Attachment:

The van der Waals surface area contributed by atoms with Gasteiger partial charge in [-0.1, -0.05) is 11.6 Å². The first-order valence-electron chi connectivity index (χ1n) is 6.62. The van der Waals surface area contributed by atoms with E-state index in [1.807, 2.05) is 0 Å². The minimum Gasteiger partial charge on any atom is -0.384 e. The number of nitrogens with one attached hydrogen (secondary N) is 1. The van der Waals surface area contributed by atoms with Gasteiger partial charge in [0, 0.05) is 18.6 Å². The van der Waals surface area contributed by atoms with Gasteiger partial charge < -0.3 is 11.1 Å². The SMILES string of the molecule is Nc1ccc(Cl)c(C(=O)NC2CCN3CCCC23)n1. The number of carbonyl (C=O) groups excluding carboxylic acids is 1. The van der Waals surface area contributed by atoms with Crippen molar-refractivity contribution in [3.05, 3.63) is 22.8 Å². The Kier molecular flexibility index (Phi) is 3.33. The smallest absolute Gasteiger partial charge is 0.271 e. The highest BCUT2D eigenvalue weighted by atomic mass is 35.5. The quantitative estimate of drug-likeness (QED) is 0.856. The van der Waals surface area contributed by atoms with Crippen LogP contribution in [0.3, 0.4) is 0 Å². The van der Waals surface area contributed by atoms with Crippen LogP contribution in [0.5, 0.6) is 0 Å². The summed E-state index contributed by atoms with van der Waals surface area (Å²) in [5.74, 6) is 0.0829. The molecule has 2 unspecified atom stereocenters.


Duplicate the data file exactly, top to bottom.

The van der Waals surface area contributed by atoms with Gasteiger partial charge in [-0.1, -0.05) is 11.6 Å². The first-order valence-electron chi connectivity index (χ1n) is 6.62. The van der Waals surface area contributed by atoms with E-state index in [1.807, 2.05) is 0 Å². The minimum Gasteiger partial charge on any atom is -0.384 e. The number of nitrogens with one attached hydrogen (secondary N) is 1. The van der Waals surface area contributed by atoms with Gasteiger partial charge in [0, 0.05) is 18.6 Å². The van der Waals surface area contributed by atoms with Gasteiger partial charge < -0.3 is 11.1 Å². The SMILES string of the molecule is Nc1ccc(Cl)c(C(=O)NC2CCN3CCCC23)n1. The number of carbonyl (C=O) groups excluding carboxylic acids is 1. The van der Waals surface area contributed by atoms with Crippen molar-refractivity contribution in [3.05, 3.63) is 22.8 Å². The Kier molecular flexibility index (Phi) is 3.33. The smallest absolute Gasteiger partial charge is 0.271 e. The highest BCUT2D eigenvalue weighted by atomic mass is 35.5. The quantitative estimate of drug-likeness (QED) is 0.856. The van der Waals surface area contributed by atoms with Crippen LogP contribution in [0.3, 0.4) is 0 Å². The van der Waals surface area contributed by atoms with Crippen LogP contribution in [0.5, 0.6) is 0 Å². The summed E-state index contributed by atoms with van der Waals surface area (Å²) in [5.74, 6) is 0.0829. The molecule has 2 unspecified atom stereocenters.